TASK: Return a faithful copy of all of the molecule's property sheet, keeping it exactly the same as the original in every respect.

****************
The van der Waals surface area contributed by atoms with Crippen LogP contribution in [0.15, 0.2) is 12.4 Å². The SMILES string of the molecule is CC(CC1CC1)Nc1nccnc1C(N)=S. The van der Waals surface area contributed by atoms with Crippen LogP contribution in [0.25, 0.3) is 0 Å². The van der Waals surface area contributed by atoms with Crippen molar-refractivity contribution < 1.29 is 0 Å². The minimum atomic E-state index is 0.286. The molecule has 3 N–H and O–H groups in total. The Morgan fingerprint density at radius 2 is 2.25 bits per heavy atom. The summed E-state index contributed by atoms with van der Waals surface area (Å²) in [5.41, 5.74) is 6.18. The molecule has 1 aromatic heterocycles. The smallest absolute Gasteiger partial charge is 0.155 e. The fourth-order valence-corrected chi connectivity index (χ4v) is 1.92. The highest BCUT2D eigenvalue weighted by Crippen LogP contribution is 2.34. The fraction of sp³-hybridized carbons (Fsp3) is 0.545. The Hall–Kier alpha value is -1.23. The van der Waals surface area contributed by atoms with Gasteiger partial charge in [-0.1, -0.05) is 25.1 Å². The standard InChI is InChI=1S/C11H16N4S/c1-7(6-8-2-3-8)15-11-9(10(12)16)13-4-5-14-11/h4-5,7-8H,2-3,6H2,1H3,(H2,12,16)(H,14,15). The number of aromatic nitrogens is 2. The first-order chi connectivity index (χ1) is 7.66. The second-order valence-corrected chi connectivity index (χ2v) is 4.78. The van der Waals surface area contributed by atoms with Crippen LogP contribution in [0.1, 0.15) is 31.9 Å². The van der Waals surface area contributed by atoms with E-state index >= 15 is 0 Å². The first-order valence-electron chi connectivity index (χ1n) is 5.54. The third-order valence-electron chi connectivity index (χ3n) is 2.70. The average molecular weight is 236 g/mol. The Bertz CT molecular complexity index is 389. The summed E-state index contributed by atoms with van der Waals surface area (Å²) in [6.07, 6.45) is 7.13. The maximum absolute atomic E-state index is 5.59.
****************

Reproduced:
The van der Waals surface area contributed by atoms with Crippen LogP contribution in [0.15, 0.2) is 12.4 Å². The SMILES string of the molecule is CC(CC1CC1)Nc1nccnc1C(N)=S. The van der Waals surface area contributed by atoms with Crippen LogP contribution in [0.25, 0.3) is 0 Å². The van der Waals surface area contributed by atoms with Crippen molar-refractivity contribution < 1.29 is 0 Å². The minimum atomic E-state index is 0.286. The molecule has 3 N–H and O–H groups in total. The Morgan fingerprint density at radius 2 is 2.25 bits per heavy atom. The summed E-state index contributed by atoms with van der Waals surface area (Å²) in [5.41, 5.74) is 6.18. The molecule has 1 aromatic heterocycles. The smallest absolute Gasteiger partial charge is 0.155 e. The fourth-order valence-corrected chi connectivity index (χ4v) is 1.92. The highest BCUT2D eigenvalue weighted by Crippen LogP contribution is 2.34. The fraction of sp³-hybridized carbons (Fsp3) is 0.545. The Hall–Kier alpha value is -1.23. The van der Waals surface area contributed by atoms with Gasteiger partial charge in [-0.1, -0.05) is 25.1 Å². The standard InChI is InChI=1S/C11H16N4S/c1-7(6-8-2-3-8)15-11-9(10(12)16)13-4-5-14-11/h4-5,7-8H,2-3,6H2,1H3,(H2,12,16)(H,14,15). The number of aromatic nitrogens is 2. The first-order chi connectivity index (χ1) is 7.66. The second-order valence-corrected chi connectivity index (χ2v) is 4.78. The van der Waals surface area contributed by atoms with Crippen LogP contribution in [0.1, 0.15) is 31.9 Å². The van der Waals surface area contributed by atoms with E-state index >= 15 is 0 Å². The first-order valence-electron chi connectivity index (χ1n) is 5.54. The third-order valence-electron chi connectivity index (χ3n) is 2.70. The average molecular weight is 236 g/mol. The Bertz CT molecular complexity index is 389. The summed E-state index contributed by atoms with van der Waals surface area (Å²) in [6.07, 6.45) is 7.13. The maximum absolute atomic E-state index is 5.59.